Still don't believe that Obama is the new [Jimmy] Carter? Michael Wolff writes: "It's instructive and humorous to remember that Carter ran a brilliant campaign that succeeded largely because his voice was new. Simple, direct, basic, human. And then, of course, he turned into a sad-sack twit."

Sound familiar? That sums up Obama rather well right now.

Not over til...

It's over, RIP:
As her performance on Big Brother made clear, her years of formal education had left Jade Goody with little knowledge. She thought that a ferret was a bird and abscess a green French drink; that Pistachio painted the Mona Lisa; that Sherlock Holmes invented the flush lavatory; that East Anglia ("East Angular" in Jade-speak) was abroad; and that Rio de Janeiro was "a bloke, innit?"

She eventually attended Bacon's College in Rotherhithe – one of Britain's first City Technology colleges. Following her first appearance on Big Brother, the college felt constrained to emphasise that its exam results had improved since Jade left. ....

After leaving school, Jade eventually found employment as a dental nurse. When she applied for a place in the Big Brother house, however, she was up to her ears in debt, had recently been evicted from a flat in Rotherhithe over £3,000 of unpaid rent and was facing jail over an unpaid council tax bill.

....Given Jade Goody's status as a media creation, it was perhaps inevitable that when stories began to circulate of a "cancer scare", some assumed it was just another tasteless publicity stunt. That did not prove to be the case. After her initial diagnosis last year, it quickly became clear that her cancer was at an advanced stage. Radical surgery failed to stem its progress and early last month she was told it was terminal.

There was time for one more twist however, as, on February 22, in a blaze of publicity which was said to have earned her close to £1 million, Jade Goody married a 21-year-old carpet fitter, Jack Tweed. In order that the couple could spend their wedding night together, he was allowed to ignore the 7pm curfew which was a condition of his early release from an 18-month prison sentence imposed for assaulting a 16-year-old boy with a golf club.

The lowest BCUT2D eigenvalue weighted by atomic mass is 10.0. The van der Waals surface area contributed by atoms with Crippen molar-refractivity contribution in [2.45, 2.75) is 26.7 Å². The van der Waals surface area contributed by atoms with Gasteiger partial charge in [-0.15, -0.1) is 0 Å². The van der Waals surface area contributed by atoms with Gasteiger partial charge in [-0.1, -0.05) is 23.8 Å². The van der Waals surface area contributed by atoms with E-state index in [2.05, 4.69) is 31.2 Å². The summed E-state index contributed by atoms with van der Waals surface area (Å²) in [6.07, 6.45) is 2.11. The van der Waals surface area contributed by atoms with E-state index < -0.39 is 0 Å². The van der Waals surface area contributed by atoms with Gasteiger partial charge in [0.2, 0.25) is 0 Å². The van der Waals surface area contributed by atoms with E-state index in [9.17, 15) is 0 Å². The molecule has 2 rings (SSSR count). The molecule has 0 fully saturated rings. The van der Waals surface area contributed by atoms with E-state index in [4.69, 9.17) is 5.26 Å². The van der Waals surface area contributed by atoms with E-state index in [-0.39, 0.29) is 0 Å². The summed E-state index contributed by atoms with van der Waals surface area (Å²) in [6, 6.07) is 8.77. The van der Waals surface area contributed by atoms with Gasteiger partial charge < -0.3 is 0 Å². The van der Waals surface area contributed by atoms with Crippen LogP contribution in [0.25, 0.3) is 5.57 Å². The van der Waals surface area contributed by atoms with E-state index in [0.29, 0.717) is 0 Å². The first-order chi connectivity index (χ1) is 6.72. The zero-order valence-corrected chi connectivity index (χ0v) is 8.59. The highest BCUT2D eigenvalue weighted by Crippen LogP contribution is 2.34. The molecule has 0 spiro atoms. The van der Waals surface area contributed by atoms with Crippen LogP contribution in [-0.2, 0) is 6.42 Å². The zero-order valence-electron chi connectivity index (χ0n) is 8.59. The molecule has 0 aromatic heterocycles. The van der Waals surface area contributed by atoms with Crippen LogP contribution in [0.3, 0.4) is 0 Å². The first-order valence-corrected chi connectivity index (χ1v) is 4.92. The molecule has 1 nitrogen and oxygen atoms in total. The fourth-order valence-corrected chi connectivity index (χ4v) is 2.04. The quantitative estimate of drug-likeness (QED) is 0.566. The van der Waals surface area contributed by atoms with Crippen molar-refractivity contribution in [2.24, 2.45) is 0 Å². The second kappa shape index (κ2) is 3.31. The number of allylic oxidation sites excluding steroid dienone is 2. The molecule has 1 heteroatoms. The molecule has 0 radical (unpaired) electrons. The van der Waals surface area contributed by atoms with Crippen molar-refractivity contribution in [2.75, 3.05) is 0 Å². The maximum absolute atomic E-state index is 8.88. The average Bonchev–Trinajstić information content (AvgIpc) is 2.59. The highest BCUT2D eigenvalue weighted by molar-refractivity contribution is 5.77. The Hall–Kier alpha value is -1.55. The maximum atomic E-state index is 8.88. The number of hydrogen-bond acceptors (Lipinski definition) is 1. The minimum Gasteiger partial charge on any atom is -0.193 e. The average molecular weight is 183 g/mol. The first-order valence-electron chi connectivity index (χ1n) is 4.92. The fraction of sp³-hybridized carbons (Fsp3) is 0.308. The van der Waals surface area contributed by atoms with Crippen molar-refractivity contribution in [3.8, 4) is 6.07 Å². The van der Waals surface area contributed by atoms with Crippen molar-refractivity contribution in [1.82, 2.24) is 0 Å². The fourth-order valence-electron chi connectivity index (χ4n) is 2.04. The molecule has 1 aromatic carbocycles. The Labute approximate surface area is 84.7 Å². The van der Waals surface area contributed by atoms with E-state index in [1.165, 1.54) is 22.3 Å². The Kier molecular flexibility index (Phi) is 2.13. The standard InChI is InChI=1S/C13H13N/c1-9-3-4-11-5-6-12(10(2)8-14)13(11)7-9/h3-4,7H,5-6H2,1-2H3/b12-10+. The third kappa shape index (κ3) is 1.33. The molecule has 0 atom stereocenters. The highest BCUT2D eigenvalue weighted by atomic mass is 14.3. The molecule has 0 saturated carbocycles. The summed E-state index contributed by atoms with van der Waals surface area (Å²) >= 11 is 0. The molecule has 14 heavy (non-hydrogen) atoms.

Her husband survives her with her two sons.

Thursday, March 12, 2009

Better left unsaid

The policy of organized labor in Washington State, appears to be: Millions for defense of our perks, but not one dime for hypocritical tribute to virtue:
Lawmakers would not release the e-mail, but a copy was obtained by The Seattle Times. It apparently was from a staff member of the Washington State Labor Council to several members of labor organizations as well as a small number of state lawmakers.

It reads in part:

"Brothers and Sisters, Just a quick update on where we are on the Worker Privacy Act:

• "Great leadership call yesterday where folks agreed that we would push for passage in the House this week and then call for a union president meeting with the Governor and the Majority Leader of the Senate to move the bill through the rest of the process.

• "Union leaders would send a message to the State Democratic party and to the Truman and Roosevelt funds from the House and Senate that 'not another dime from labor' until the Governor signs the Worker Privacy Act."

[Emphasis, the FLUBA's]

Tuesday, March 10, 2009

So Easy Even Cave Dwellers Can Do It: Sleepers in Missouri

Where getting the shaft means one mortgage loan by the private sector saves a homeowner:
An eastern Missouri family expects they'll be able to stay in their home built inside a cave after accepting an offer of a private mortgage contract. Curt Sleeper said Tuesday that a New Jersey-based business offered a 15-year loan with a low interest rate that should allow the family to keep their home in Festus, about 30 miles south of St. Louis.